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Majority usually adorn their mobile emails with icons, smilies

How often do you use emoji, kaomoji or decomail in your emails? graph of japanese statisticsAbout the only proper punctuation mark I use in my mobile emails is a question mark, and this recent survey from Point On Research, as reported on by japan.internet.com, into mobile phone email found that I’m in the majority in my smiley habits.

Demographics

On the first of September 2009 exactly 800 members of the Point On Research monitor group completed a mobile phone-based private questionnaire. 50.0% of the sample were male, 20.0% in their teens, 20.0% in their twenties, 20.0% in their thirties, 20.0% in their forties, and 20.0% in their fifties.

I don’t really use much decomail, not even the animated emoji, as my phone’s a bit old and the interface for accessing them is pretty awkward, so I stick with emoji most of the time.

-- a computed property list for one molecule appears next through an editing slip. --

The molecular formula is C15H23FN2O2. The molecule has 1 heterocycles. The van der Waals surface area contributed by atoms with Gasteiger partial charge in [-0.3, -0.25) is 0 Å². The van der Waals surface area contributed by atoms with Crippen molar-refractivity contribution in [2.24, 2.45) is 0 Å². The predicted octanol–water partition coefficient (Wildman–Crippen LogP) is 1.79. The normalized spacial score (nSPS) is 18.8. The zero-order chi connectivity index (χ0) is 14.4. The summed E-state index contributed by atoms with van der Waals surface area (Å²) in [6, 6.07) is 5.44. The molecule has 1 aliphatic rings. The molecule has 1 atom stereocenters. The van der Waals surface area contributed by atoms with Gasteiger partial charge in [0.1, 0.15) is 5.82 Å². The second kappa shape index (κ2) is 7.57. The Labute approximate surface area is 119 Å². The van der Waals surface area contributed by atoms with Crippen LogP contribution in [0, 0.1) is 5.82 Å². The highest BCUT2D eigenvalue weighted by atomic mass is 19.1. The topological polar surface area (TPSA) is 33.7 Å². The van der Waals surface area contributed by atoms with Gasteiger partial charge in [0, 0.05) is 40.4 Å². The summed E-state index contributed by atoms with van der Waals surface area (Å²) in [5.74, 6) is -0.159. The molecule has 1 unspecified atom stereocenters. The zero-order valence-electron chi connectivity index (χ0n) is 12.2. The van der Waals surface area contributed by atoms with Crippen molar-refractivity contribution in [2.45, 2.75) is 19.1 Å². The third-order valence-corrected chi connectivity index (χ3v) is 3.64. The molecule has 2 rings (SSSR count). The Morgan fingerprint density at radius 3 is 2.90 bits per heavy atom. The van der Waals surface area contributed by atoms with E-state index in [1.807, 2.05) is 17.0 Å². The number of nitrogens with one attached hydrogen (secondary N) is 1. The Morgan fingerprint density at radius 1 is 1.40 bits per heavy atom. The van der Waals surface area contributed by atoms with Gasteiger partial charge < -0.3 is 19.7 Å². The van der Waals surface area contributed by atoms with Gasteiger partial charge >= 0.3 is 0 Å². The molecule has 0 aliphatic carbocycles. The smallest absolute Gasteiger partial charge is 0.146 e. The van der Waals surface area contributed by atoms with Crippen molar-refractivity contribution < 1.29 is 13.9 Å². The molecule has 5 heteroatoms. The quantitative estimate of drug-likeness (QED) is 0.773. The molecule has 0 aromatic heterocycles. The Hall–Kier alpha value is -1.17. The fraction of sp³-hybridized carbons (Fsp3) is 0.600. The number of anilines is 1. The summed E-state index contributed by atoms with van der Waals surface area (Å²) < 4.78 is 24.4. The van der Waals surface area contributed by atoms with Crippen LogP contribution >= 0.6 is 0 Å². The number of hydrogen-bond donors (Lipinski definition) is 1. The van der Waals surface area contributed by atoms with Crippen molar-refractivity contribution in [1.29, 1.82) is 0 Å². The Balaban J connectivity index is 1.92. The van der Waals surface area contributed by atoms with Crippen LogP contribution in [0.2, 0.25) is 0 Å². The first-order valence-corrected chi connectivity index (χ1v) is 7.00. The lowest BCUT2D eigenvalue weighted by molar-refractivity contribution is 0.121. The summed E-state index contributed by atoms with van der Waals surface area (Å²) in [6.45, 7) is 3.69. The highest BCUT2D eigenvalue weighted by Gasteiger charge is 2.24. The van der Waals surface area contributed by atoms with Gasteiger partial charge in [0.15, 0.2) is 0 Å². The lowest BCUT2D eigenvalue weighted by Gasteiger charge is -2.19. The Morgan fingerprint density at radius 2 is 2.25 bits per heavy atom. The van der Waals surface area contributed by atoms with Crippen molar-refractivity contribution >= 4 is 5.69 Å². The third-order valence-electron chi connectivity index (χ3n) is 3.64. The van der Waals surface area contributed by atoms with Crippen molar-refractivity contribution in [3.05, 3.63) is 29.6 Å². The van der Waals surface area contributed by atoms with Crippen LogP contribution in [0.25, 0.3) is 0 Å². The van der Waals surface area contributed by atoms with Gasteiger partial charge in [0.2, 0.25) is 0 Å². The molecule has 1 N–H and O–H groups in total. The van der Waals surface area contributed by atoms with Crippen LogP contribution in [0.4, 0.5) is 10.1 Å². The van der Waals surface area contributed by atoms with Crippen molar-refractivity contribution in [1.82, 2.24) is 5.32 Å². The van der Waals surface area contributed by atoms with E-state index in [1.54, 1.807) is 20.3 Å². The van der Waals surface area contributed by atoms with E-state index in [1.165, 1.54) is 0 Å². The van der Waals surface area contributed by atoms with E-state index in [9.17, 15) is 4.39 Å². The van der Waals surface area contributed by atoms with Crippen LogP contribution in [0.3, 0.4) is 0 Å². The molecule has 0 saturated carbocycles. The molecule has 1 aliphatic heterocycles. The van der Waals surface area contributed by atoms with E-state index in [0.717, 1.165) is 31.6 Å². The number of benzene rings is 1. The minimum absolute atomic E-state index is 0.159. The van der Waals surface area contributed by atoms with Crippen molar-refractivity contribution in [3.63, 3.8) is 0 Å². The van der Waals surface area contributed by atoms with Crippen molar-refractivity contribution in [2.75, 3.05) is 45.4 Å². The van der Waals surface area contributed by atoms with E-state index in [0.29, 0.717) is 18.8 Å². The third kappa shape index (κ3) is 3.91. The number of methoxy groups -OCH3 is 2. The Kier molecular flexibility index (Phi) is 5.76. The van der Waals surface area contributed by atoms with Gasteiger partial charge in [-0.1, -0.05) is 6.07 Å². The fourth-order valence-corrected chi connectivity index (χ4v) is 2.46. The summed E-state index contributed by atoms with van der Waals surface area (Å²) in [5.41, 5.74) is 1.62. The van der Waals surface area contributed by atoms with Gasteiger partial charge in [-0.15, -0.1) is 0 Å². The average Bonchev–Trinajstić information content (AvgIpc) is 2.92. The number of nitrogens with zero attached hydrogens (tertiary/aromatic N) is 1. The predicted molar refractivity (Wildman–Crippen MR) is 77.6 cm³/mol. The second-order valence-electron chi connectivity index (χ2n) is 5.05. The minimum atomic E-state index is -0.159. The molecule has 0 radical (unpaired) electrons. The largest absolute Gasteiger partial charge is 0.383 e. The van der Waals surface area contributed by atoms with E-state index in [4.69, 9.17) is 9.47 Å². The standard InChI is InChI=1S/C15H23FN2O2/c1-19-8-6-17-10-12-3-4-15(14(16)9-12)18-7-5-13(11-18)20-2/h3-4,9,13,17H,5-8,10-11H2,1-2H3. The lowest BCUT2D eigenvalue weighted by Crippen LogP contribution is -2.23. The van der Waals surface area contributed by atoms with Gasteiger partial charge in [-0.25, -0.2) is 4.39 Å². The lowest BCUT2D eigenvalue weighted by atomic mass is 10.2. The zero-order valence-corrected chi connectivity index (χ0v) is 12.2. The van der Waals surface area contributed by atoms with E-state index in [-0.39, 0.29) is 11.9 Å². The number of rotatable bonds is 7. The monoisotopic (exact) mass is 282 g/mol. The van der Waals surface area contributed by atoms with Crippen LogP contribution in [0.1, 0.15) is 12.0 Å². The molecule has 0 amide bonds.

Oh, and if you need some kaomoji for your phone or PC, please visit my huge collection of Japanese emoticons and smilies.
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Apple and Google proposing emoji Unicode standard

emoji, literaly “picture characters”, are the small graphical icons that fill (or litter, depending on your point of view!) many Japanese mobile phone email messages, but within Japan the three main mobile phone service providers have all got different encoding representations for them and support different sets of emoji, meaning that although they all perform encoding translation when exchanging emails, it can be a bit hit-or-miss as to whether or not the message gets through. Next, add into the mix the iPhone with support for at least four different kinds of mail (SMS, SoftBank’s own iPhone-specific mailbox, webmail, and third-party POP3-based mailboxes), and even within the one device a lot of trickery needs to take place to make the experience consistent for the user.